Education Department Receives National Award
Posted February 27, 2002
HOLLAND -- The department of education at Hope
College has received one of only six "Distinguished
Achievement Awards" nationwide for effectively blending
technology into the college's teacher education program.
The awards were presented by the International
Society for Technology in Education (ISTE) to institutions
"exhibiting exemplary models" for integrating the society's
"National Educational Technology Standards" (NETS) for
Teachers. The six programs were honored during a luncheon
on Tuesday, Feb. 26, during the annual meeting of the
American Association of Colleges of Teacher Education, held
in New York City.
The ISTE has developed standards to help students
learn to use technology effectively, not only in school but
in life beyond the classroom as well. A set of related
standards for teachers emphasizes their role in enabling
students to do so. The teacher standards include
understanding of technology operations and concepts; the
ability to plan learning experiences supported by
technology; and the ability to apply technology in
professional development, communicating with others and
assessing students' achievement.
Correspondingly, the department of education at
Hope has weaved technology throughout its curriculum. The
process began in 1993, as the department began to consider
ways that technology could be blended naturally into the
teacher education program.
"We decided that we would take these standards and
see how well they would support what we were already doing
in our classes," said Susan Cherup, professor of education,
who has played a leadership role in the process. "We have
now totally integrated the technology standards for
everything we're doing."
The reason for the approach, according to Cherup,
is two-fold: first, to make technology an on-going part of
the students' experience, rather than an add-on that might
be forgotten or seem irrelevant; and, second, to give them a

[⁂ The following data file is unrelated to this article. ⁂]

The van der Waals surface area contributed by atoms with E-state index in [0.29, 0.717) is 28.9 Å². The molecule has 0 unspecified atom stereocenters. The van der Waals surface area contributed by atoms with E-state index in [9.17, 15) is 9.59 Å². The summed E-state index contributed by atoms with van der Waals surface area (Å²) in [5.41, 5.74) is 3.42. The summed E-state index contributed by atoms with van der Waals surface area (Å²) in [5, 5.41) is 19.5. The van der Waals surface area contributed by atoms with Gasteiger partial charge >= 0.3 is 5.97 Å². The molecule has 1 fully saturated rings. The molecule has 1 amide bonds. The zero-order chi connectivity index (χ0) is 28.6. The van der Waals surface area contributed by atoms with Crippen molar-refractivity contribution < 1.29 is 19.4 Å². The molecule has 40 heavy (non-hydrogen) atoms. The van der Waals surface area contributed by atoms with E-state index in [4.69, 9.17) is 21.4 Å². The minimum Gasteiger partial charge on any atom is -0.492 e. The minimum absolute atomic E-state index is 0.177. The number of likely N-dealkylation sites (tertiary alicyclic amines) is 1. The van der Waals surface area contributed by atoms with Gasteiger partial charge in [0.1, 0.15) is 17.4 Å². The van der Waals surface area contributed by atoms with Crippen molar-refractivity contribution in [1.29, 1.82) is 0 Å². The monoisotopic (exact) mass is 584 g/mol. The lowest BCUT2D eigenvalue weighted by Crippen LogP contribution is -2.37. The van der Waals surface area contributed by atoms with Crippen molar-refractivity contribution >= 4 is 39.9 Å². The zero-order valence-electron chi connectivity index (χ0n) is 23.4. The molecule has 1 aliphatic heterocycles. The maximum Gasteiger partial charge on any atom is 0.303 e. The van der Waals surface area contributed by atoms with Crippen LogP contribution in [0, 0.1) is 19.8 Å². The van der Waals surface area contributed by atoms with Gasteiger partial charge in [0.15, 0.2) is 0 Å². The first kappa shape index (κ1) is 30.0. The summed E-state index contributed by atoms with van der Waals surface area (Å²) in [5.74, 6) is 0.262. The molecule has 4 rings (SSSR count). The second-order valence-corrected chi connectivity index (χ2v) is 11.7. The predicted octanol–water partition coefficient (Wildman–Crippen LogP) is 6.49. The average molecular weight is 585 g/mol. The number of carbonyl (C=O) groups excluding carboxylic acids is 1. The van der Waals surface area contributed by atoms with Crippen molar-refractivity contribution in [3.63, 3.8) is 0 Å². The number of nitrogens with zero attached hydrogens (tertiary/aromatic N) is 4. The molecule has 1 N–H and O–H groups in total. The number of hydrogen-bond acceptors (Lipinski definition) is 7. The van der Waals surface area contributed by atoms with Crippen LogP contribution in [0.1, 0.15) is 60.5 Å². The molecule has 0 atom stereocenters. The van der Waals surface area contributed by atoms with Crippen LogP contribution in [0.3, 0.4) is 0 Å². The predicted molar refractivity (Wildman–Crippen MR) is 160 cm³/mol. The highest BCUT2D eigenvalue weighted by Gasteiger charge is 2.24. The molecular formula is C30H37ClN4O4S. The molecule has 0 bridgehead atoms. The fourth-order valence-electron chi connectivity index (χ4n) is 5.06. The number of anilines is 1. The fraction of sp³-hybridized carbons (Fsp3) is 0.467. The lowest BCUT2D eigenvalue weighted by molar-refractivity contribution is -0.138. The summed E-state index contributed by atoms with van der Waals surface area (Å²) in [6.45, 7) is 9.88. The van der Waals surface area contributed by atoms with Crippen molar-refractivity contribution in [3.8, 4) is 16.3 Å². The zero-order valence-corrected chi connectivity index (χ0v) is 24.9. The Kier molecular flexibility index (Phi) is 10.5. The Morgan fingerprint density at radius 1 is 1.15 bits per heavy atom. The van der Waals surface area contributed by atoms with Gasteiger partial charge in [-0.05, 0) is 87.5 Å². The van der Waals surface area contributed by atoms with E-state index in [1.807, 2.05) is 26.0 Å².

chance to use technology just as they can when they graduate
and become teaching professionals.
For example, students in one of the department's
introductory classes now use PowerPoint to prepare and
present the journals that have long been a requirement of
the courses. In an upper-level class, students learn and
use the spread sheet program Excel to create and maintain a
grade book for their field placement. The department
recently acquired a digital video camera, to provide another
option for students as they tap the computer's potential in
creating reports and making presentations.
Cherup also hopes that the approach helps keep the
role of technology in perspective: that it isn't a
replacement for good teaching, but a tool to complement it;
an additional way to reach students and help them achieve.
"The technology won't make you a good teacher,"
she said. "You have to go in and enhance the learning. But
I can see how it's helping students succeed."
The college's teacher education program prepares
Hope students to teach in elementary and secondary schools.
Students in the program progress through three levels of
preparation: introductory courses, professional sequence
courses and a professional semester that includes a full-
time student-teaching experience. The department has 11
full-time and two half-time faculty, with approximately 525
students enrolled in the program.
This is the first year that the ISTE has presented
the "Distinguished Achievement Award." In addition to Hope,
the schools with programs honored included: Arizona State
University West; Ohio State University-Mansfield; University
of Texas-Austin; University of Virginia; and Wake Forest